Thomas Jefferson Papers

Wilson Cary Nicholas to Thomas Jefferson, 30 April 1820

From Wilson Cary Nicholas

Warren Apl 30. 1820

My Dear Sir

The enclosed is a copy of a paper which was some time in your hands, which you turned over to the treasury & it was afterwards assigned to me. In an attempt to s[ettle?] with Robinson’s estate they claim a credit for £396.10 said to be paid to Gibson & Jefferson in Novr 1800. G & J. say they received the money & gave you credit for it. I was only disposed to admit a credit for the three sums stated on the back of the assumpsit. Because I believed more had not been paid before it was the property of the U.S. if at all1 & because it wou’d appear from the enclosed extract from the report of the comptroller, upon which the judgement against Mr Randolph was awarded, that he had only credit for the three payments endorsed on the enclosed. You will greatly oblige me if you can give me any information upon this subject, which without some aid I cannot understand

I am Dear Sir most respectfully & sincerely

W. C. Nicholas

[M]y brother P. N. Nicholas holds the assumpsit of Pendleton & Lyons & has an assignment of as much of it as will secure the money loaned me by the estate. I claim int after allowing a reasonable time to convert the certi[f]icates into money & I claim [£]396.10. with interest for [. . .] twenty years that sum said to be paid Gibson & Jefferson who had no right to receive it, at all events it is certain Mr Randolph nor myself have ever had credit for one cent of that sum. according to my calculation I can make [. . .] [. . .] mu[. . .] upwards of [. . .] this [. . .]

RC (DLC: Nicholas Papers); mutilated, torn at creases, and damaged at seal; adjacent to signature: “T. Jefferson Esqr”; postscript on verso. Enclosures not found. Not recorded in SJL and possibly never sent.

The intended enclosures most likely consisted of an assumpsit, not found, issued about 1797 to Edmund Randolph by Edmund Pendleton and Peter Lyons, acting as administrators of the estate of John Robinson, and later turned over to TJ as William Short’s representative. Short received three payments on the assumpsit late in 1798 and early in 1799 through TJ’s representatives Gibson & Jefferson as compensation for salary owed him for diplomatic service in Spain while Randolph was secretary of state. Pendleton and Lyons made a further payment to Gibson & Jefferson in November 1800, but Secretary of the Treasury Oliver Wolcott asked TJ to transfer that sum to Commissioner of Loans John Hopkins, pending the outcome of a prolonged federal lawsuit against Randolph (PTJ description begins Julian P. Boyd, Charles T. Cullen, John Catanzariti, Barbara B. Oberg, James P. McClure, and others, eds., The Papers of Thomas Jefferson, 1950– , 43 vols. description ends , 29:574, 30:36, 588, 603, 608, 609, 622, 669, 31:497–9, 574, 32:251, 261, 373–4, 402, 36:343–4, 455–7). The comptroller who prosecuted the case against Randolph was John Steele (PTJ description begins Julian P. Boyd, Charles T. Cullen, John Catanzariti, Barbara B. Oberg, James P. McClure, and others, eds., The Papers of Thomas Jefferson, 1950– , 43 vols. description ends , 36:343–4).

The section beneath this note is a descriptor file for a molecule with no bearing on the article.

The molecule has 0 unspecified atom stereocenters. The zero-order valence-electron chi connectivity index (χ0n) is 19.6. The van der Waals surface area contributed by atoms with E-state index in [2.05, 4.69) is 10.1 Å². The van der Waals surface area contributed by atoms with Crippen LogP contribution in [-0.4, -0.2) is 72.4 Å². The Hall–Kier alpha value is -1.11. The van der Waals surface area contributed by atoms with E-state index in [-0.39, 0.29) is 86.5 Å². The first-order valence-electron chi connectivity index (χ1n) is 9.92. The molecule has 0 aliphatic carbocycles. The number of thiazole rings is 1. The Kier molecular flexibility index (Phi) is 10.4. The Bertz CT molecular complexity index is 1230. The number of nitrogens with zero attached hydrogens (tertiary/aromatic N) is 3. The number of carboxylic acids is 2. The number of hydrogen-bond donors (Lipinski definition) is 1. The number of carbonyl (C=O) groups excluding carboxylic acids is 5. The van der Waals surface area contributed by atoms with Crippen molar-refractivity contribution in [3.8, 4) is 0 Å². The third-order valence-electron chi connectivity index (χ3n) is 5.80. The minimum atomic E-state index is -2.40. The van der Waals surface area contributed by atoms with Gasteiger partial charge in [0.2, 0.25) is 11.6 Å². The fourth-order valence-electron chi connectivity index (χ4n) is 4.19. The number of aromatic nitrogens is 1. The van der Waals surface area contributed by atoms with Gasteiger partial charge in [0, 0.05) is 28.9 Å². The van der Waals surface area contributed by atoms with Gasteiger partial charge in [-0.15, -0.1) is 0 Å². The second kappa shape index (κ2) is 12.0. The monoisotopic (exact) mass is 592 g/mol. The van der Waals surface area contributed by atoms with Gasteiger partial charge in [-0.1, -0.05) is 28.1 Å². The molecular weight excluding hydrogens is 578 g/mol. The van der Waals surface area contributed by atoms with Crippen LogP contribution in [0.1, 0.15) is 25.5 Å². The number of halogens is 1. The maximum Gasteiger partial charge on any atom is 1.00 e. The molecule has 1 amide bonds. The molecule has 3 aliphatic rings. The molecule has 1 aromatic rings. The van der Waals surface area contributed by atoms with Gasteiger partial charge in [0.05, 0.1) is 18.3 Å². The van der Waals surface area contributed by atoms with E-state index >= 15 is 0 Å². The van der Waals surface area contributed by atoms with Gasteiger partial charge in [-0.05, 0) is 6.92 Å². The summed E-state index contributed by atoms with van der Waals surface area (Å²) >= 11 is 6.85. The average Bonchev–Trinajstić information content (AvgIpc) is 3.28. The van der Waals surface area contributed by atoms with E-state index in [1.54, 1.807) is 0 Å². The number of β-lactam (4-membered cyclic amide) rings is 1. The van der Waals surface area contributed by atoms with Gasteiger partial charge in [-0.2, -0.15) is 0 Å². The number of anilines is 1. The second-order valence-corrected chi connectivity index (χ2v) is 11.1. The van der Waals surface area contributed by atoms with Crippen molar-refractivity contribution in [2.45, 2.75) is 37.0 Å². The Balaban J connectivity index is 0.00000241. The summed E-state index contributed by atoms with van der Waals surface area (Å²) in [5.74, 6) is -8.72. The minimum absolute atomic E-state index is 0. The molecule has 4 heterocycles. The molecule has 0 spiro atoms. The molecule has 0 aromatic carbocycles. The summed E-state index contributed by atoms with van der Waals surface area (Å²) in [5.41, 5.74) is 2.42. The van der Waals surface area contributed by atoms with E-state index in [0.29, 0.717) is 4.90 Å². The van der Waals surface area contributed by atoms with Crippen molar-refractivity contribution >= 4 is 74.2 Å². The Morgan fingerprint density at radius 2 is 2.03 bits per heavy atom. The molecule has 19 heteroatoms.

As Edmund Randolph’s brother-in-law, Nicholas assumed responsibility for his estate and for repaying the government after a judgment was awarded. Following Nicholas’s death, his brother Philip N. Nicholas raised the above issue with TJ again in 1822 (ANB description begins John A. Garraty and Mark C. Carnes, eds., American National Biography, 1999, 24 vols. description ends ; Philip N. Nicholas’s Memorandum to TJ, [ca. 17 June 1822]; TJ’s Memorandum to Philip N. Nicholas, 17 June 1822).

1Preceding three words interlined.

Index Entries

  • Gibson & Jefferson (Richmond firm); and E. Randolph’s estate search
  • Hopkins, John (commissioner of loans); and lawsuit against E. Randolph search
  • Jefferson, Thomas; Business & Financial Affairs; as W. Short’s representative search
  • Lyons, Peter; as administrator of J. Robinson’s estate search
  • Nicholas, Philip Norborne; and E. Randolph’s estate search
  • Nicholas, Wilson Cary (1761–1820); and E. Randolph’s estate search
  • Nicholas, Wilson Cary (1761–1820); letters from search
  • Pendleton, Edmund (1721–1803); as administrator of J. Robinson’s estate search
  • Randolph, Edmund; estate of search
  • Robinson, John (1704–66); estate of search
  • Short, William; compensation for diplomatic service search
  • Short, William; TJ represents search
  • Steele, John (1764–1815); as comptroller of Treasury search
  • Wolcott, Oliver (1760–1833); as secretary of the treasury search